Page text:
UKIP, but more importantly right wing Tory MPs will be taking note. Cameron’s rash referendum promise looks like tying him up in knots, and I suspect a returned Tory majority means in effect that we leave the EU, with Cameron presumably campaigning for exit, such is his strategic logic.

  45. If NC campaigns for remaining in in an EU referendum… well we all know how that will turn out.

    A desperate measure I suggest. I’m not sure the rank and file of the party will welcome it.

  46. @Alec,

    It’s certainly embarassing for Cameron, but I don’t think most of the public will take much notice.

    As to the effect on the “renegotiation” I think that partly depends on the reasons for other leaders supporting Juncker. If their support for him was specifically about obstructing Cameron’s renegotiation, then we can expect him (with their support) to play hardball. If however, their reasons for supporting Juncker were nothing to do with Cameron, and they supported him despite his views on EU reform rather than because of them, then there may be a chance of a bit of quid quo pro.

    Respectfully, I’ve rather lost count of the number of times you’ve fingered an issue as likely to cause a long-term problem for Cameron’s credibility/popularity, and he’s still going, and still vastly more popular than Miliband.

  47. Just wanted to add how much I enjoyed the Brazil v Mexico game tonight. Classic defensive display from Mexico and a magnificent performance from their goalkeeper. What a superb atmosphere too inside the magnificent Estadio Castelão in Fortaleza. 60,000 crammed in, mainly Brazilians obviously, but a large raucous and boisterous Mexican contingent as well.

    I was going to make some silly jokes about the names of some of the Brazilian players, but I’ll leave that to the real football connoisseurs. :-)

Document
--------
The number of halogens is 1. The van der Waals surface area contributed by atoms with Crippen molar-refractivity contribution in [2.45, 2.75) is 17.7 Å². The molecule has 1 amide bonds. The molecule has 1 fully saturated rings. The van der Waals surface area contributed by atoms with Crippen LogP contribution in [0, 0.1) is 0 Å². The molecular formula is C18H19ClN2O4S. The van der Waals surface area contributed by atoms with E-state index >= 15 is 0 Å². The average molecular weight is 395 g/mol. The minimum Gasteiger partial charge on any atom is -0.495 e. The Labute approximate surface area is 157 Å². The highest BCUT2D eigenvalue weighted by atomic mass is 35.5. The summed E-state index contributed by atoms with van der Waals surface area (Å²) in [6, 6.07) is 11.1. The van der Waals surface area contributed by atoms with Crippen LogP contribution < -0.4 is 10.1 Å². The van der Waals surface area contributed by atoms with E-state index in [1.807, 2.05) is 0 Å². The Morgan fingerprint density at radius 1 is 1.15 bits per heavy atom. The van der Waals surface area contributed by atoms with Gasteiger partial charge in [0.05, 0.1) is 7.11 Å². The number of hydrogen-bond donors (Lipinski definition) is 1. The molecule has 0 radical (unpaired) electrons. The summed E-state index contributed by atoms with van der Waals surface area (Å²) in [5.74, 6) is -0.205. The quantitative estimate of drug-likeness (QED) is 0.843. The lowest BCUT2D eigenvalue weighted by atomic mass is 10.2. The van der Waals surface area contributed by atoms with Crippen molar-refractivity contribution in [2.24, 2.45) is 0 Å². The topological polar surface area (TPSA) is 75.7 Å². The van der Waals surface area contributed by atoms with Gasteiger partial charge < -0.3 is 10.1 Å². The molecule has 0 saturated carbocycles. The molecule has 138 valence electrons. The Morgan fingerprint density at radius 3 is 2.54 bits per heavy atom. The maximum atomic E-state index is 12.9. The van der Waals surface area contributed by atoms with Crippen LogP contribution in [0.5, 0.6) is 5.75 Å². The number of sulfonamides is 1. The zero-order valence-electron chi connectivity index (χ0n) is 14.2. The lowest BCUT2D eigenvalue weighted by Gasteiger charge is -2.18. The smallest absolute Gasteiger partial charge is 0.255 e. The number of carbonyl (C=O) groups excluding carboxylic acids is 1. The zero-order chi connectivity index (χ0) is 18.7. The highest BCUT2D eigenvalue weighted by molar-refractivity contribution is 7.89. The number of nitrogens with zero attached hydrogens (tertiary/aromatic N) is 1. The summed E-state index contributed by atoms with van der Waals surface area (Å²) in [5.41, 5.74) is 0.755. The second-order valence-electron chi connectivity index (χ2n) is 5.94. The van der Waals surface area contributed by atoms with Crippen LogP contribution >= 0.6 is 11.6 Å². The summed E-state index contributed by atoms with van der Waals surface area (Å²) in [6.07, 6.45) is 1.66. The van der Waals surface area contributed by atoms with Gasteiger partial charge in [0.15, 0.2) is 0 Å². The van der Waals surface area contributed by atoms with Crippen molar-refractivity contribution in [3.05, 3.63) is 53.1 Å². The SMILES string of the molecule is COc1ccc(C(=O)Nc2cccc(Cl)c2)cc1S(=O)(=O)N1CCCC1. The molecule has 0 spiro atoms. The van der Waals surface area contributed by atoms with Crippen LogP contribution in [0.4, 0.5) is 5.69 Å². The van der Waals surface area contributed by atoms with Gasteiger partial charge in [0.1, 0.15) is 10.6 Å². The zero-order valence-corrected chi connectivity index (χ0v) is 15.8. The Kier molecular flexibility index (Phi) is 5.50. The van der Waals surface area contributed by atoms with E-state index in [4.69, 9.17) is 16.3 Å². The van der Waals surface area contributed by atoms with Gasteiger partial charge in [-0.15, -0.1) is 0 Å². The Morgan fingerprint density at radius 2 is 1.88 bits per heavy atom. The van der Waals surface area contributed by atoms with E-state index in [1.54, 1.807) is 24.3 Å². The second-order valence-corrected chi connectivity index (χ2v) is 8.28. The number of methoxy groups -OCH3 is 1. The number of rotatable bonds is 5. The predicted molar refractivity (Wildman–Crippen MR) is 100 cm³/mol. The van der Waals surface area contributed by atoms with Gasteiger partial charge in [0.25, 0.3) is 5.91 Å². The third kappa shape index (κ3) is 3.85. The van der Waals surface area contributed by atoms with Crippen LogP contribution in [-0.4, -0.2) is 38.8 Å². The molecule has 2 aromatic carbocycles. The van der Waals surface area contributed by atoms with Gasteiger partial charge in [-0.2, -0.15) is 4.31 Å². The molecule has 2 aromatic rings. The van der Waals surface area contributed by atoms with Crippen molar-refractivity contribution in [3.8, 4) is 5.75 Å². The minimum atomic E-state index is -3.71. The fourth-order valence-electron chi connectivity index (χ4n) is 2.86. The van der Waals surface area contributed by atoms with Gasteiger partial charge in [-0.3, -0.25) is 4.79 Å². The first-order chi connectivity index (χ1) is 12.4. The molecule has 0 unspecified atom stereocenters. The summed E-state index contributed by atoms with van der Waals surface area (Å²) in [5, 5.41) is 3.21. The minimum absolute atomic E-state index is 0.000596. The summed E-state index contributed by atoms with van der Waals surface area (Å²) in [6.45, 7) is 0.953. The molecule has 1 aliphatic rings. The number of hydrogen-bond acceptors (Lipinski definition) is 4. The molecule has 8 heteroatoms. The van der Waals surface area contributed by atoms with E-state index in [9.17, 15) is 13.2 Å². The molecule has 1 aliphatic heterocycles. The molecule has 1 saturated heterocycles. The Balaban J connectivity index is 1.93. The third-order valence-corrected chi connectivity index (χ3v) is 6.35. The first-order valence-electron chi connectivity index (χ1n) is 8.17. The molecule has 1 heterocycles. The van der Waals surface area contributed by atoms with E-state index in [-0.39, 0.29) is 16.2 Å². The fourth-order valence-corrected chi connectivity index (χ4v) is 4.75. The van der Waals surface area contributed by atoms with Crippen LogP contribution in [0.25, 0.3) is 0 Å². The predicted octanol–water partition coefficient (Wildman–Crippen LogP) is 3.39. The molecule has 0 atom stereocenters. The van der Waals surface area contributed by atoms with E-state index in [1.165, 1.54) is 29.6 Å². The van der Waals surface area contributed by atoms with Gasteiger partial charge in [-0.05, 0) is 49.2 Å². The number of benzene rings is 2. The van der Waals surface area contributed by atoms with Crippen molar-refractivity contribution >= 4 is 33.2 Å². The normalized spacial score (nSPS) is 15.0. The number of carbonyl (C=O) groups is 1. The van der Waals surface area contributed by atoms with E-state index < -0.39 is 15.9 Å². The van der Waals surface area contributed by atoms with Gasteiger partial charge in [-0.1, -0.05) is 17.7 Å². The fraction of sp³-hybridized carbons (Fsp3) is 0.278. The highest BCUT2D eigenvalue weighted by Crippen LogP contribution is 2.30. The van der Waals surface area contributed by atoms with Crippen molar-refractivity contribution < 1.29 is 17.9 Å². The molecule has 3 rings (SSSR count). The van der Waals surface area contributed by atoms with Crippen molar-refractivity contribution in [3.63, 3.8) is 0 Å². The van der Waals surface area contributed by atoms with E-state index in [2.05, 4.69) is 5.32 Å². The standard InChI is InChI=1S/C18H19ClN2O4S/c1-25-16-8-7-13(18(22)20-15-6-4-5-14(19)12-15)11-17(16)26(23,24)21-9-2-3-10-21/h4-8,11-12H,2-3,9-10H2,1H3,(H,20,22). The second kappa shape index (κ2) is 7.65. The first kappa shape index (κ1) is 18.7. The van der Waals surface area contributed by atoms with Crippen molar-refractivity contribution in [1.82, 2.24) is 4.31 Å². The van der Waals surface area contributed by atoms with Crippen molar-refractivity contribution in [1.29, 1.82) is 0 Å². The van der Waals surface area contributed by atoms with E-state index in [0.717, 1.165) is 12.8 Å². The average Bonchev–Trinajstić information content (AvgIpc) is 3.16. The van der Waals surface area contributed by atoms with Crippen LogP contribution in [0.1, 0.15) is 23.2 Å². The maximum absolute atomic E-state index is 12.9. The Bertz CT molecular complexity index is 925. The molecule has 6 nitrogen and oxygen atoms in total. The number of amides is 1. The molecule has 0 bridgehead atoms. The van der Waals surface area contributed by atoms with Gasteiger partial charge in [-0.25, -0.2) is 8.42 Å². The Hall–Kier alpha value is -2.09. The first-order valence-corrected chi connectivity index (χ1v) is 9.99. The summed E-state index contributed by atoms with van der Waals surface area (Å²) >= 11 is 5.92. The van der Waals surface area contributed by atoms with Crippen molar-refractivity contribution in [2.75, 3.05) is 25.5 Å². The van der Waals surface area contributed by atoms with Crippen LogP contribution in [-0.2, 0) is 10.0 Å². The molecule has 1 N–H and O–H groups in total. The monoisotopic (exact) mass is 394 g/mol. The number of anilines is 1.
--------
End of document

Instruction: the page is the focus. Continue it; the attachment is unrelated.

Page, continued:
48. “Predictions for 2015 GE.
    I think there will be no majority for any party, so a de facto dead heat, just like in Feb 74”

    That’s a prediction singular Chris…. but…… are you sure you know what a “de facto dead heat” actually is?

    I thought you were predicting exactly equal numbers of votes but, failing that, surely equal numbers of seats.

    No O.M. is a bit weedy.

  49. @NumberCruncher

    “YouGov/Sun Indyref:
    No on 53% (+2 since April) and Yes on 36% (-1). Excluding Don’t Knows, it’s 60% No (+2) and 40% Yes (-2).”

    Time for a dedicated Scottish Independence thread!

  50. There’s been a lot of putting figures into the Swingometer and looking at the make-up of the Commons (even Kellner was at it in the Guardian). But, as Old Nat would be quick to remind us, there’s more than one country involved here if you look at the latest Westminster polls. For example take the YouGov for the Sunday Times for GB:

    Con 34%
    Lab 37%
    L/D 8%
    Oth 22% [1]

    and putting the first three into the simple all-GB Swingometer gives a Labour majority of 32. (Con 266, Lab, 341, L/D 17, Oth 8+18)

    However plug all these figures into Anthony’s advanced Swingometer:

    http://ukpollingreport.co.uk/advanced-swingometer-map

    Together with Survation’s Scottish poll earlier in the Week:

    Con 15%
    Lab 32%
    L/D 5%
    SNP 40%
    Oth 8%

    And the most recent YouGov for Wales (May):

    Con 22%
    Lab 43%
    L/D 7%
    P/C 11%
    Oth 16% [1]

    and you get the following seat breakdown:

    Con 255, Lab 324, L/D 17, Others 54

    and Labour is short of an overall majority by two seats.

    This is because the seat figures for Scotland are: Con 2, Lab 22, L/D 2, SNP 33 and Labour’s losses there, though offset by some extra gains from the Conservatives, loses them their overall majority.

    Of course if you take away the Scottish from the above figures and Labour has an overall majority of 13. So maybe the only way to get a Labour majority is for Yes to win.

    [1] For reasons to do with Anthony’s software, percentages don’t add to 100.